In the critical value approach, the level of significance ($\alpha$) is used to calculate the critical value. In a lower tail test, the critical value is the value of the test statistic providing an area of $\alpha$ in the lower tail of the sampling distribution of the test statistic. In an upper tail test, the critical value is the value of the test statistic providing an area of $\alpha$ in the upper tail of the sampling distribution of the test statistic. In a two-tailed test, the critical values are the values of the test statistic providing areas of $\alpha / 2$ in the lower and upper tail of the sampling distribution of the test statistic.

To test the hypothesis in the critical value approach, compare the critical value to the test statistic. Unlike the p-value approach, the method we use to decide whether to reject the null hypothesis depends on the form of the hypothesis test. In a lower tail test, if the test statistic is less than or equal to the critical value, reject the null hypothesis. In an upper tail test, if the test statistic is greater than or equal to the critical value, reject the null hypothesis. In a two-tailed test, if the test statistic is less than or equal the lower critical value or greater than or equal to the upper critical value, reject the null hypothesis.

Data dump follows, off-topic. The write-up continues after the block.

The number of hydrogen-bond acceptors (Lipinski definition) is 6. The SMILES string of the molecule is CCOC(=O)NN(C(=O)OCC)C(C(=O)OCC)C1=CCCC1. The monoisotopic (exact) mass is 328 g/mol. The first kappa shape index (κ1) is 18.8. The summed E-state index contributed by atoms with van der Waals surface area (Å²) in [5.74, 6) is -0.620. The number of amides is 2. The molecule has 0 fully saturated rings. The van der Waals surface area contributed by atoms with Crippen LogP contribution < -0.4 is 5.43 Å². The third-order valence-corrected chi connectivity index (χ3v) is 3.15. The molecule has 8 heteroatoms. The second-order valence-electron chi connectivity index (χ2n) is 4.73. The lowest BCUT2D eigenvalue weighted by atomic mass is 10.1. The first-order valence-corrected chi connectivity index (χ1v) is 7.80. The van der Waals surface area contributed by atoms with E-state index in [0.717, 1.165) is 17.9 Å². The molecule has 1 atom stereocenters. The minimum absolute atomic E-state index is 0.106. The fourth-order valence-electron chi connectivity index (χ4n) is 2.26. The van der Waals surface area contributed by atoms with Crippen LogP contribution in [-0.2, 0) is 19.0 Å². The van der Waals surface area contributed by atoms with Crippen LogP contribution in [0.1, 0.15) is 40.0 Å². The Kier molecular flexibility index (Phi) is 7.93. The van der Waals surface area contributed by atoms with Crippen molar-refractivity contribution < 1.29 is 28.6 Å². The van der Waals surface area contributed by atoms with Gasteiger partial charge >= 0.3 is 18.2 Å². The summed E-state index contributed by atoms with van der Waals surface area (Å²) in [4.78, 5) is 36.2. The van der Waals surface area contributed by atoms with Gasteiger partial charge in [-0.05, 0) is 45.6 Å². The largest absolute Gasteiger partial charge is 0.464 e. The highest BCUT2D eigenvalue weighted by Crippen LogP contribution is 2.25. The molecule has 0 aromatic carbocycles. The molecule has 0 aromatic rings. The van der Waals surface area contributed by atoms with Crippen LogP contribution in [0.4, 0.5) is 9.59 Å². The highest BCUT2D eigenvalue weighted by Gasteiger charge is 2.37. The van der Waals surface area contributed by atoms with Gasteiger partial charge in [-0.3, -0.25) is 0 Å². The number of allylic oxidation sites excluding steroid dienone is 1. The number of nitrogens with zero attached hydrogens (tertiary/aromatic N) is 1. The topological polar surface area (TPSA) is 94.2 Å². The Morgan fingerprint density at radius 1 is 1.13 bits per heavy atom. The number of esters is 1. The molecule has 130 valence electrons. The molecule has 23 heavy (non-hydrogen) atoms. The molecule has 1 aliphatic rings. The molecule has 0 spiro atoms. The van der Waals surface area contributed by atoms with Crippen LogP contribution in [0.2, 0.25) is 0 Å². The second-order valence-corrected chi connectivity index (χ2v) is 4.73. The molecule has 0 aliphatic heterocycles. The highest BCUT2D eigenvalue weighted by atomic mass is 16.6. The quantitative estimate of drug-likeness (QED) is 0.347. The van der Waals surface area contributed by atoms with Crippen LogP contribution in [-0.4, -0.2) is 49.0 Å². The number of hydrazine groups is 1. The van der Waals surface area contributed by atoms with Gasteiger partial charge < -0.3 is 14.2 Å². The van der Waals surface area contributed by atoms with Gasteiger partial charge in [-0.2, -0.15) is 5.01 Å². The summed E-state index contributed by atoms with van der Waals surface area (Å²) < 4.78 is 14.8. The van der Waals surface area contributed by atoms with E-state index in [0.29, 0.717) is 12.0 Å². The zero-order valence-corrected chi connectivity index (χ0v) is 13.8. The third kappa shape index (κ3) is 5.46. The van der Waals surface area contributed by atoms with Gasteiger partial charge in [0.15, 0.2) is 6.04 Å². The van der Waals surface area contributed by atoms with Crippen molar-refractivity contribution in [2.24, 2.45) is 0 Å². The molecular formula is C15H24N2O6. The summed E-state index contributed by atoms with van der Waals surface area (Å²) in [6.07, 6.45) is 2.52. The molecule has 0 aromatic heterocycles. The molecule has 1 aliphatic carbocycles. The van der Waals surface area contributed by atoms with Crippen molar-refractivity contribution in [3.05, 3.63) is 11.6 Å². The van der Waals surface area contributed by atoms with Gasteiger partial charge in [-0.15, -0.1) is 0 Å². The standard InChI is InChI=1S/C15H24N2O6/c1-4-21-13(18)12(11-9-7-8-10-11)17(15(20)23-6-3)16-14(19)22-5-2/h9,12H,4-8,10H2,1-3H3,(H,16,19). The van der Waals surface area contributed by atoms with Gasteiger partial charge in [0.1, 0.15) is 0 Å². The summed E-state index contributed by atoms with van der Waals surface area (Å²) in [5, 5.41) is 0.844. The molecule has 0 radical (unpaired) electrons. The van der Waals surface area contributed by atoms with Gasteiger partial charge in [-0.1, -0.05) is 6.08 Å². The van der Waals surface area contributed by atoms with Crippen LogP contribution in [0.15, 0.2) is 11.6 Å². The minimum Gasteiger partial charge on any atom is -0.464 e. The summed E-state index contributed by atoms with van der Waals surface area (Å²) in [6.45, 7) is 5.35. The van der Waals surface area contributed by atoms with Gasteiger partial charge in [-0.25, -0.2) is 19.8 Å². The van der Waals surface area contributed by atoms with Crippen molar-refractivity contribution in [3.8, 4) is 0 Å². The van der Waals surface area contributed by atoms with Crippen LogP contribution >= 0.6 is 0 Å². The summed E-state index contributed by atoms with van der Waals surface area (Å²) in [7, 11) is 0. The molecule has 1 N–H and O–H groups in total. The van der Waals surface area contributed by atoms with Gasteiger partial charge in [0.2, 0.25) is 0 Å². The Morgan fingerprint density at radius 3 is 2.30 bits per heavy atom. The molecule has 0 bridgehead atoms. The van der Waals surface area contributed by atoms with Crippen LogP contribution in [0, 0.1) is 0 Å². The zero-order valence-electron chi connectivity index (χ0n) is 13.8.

Lower Tail Test Upper Tail Test Two-Tailed Test
If $z \leq -z_\alpha$, reject $H_0$. If $z \geq z_\alpha$, reject $H_0$. If $z \leq -z_{\alpha/2}$ or $z \geq z_{\alpha/2}$, reject $H_0$.
If $t \leq -t_\alpha$, reject $H_0$. If $t \geq t_\alpha$, reject $H_0$. If $t \leq -t_{\alpha/2}$ or $t \geq t_{\alpha/2}$, reject $H_0$.

When conducting a hypothesis test, there is always a chance that you come to the wrong conclusion. There are two types of errors you can make: Type I Error and Type II Error. A Type I Error is committed if you reject the null hypothesis when the null hypothesis is true. Ideally, we'd like to accept the null hypothesis when the null hypothesis is true. A Type II Error is committed if you accept the null hypothesis when the alternative hypothesis is true. Ideally, we'd like to reject the null hypothesis when the alternative hypothesis is true.

Condition
$H_0$ True $H_a$ True
Conclusion Accept $H_0$ Correct Type II Error
Reject $H_0$ Type I Error Correct

Hypothesis testing is closely related to the statistical area of confidence intervals. If the hypothesized value of the population mean is outside of the confidence interval, we can reject the null hypothesis. Confidence intervals can be found using the Confidence Interval Calculator. The calculator on this page does hypothesis tests for one population mean. Sometimes we're interest in hypothesis tests about two population means. These can be solved using the Two Population Calculator. The probability of a Type II Error can be calculated by clicking on the link at the bottom of the page.